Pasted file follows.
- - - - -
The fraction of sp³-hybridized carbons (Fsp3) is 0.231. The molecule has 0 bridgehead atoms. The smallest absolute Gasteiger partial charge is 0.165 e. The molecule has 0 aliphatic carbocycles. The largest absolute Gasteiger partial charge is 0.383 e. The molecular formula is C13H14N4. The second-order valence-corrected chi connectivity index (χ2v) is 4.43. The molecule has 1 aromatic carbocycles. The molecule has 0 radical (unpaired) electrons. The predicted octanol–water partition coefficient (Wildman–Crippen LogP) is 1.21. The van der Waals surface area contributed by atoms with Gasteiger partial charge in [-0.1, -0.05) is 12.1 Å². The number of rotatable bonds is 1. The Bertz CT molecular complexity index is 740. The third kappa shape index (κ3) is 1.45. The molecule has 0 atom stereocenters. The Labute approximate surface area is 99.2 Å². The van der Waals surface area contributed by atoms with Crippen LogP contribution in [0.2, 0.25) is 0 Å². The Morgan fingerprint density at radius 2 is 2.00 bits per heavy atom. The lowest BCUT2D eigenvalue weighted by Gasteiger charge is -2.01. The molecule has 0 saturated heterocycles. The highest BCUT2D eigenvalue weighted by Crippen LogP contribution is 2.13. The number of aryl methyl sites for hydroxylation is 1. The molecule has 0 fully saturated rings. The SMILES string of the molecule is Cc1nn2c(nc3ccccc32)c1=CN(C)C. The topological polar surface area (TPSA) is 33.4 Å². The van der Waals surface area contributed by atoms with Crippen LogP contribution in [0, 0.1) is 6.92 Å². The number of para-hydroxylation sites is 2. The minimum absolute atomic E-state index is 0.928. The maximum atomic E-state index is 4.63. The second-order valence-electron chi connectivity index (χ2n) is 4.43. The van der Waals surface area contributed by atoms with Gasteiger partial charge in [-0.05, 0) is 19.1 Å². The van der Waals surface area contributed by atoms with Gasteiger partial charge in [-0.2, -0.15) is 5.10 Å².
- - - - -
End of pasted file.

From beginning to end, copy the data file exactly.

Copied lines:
The fraction of sp³-hybridized carbons (Fsp3) is 0.231. The molecule has 0 bridgehead atoms. The smallest absolute Gasteiger partial charge is 0.165 e. The molecule has 0 aliphatic carbocycles. The largest absolute Gasteiger partial charge is 0.383 e. The molecular formula is C13H14N4. The second-order valence-corrected chi connectivity index (χ2v) is 4.43. The molecule has 1 aromatic carbocycles. The molecule has 0 radical (unpaired) electrons. The predicted octanol–water partition coefficient (Wildman–Crippen LogP) is 1.21. The van der Waals surface area contributed by atoms with Gasteiger partial charge in [-0.1, -0.05) is 12.1 Å². The number of rotatable bonds is 1. The Bertz CT molecular complexity index is 740. The third kappa shape index (κ3) is 1.45. The molecule has 0 atom stereocenters. The Labute approximate surface area is 99.2 Å². The van der Waals surface area contributed by atoms with Crippen LogP contribution in [0.2, 0.25) is 0 Å². The Morgan fingerprint density at radius 2 is 2.00 bits per heavy atom. The lowest BCUT2D eigenvalue weighted by Gasteiger charge is -2.01. The molecule has 0 saturated heterocycles. The highest BCUT2D eigenvalue weighted by Crippen LogP contribution is 2.13. The number of aryl methyl sites for hydroxylation is 1. The molecule has 0 fully saturated rings. The SMILES string of the molecule is Cc1nn2c(nc3ccccc32)c1=CN(C)C. The topological polar surface area (TPSA) is 33.4 Å². The van der Waals surface area contributed by atoms with Crippen LogP contribution in [0, 0.1) is 6.92 Å². The number of para-hydroxylation sites is 2. The minimum absolute atomic E-state index is 0.928. The maximum atomic E-state index is 4.63. The second-order valence-electron chi connectivity index (χ2n) is 4.43. The van der Waals surface area contributed by atoms with Gasteiger partial charge in [-0.05, 0) is 19.1 Å². The van der Waals surface area contributed by atoms with Gasteiger partial charge in [-0.2, -0.15) is 5.10 Å².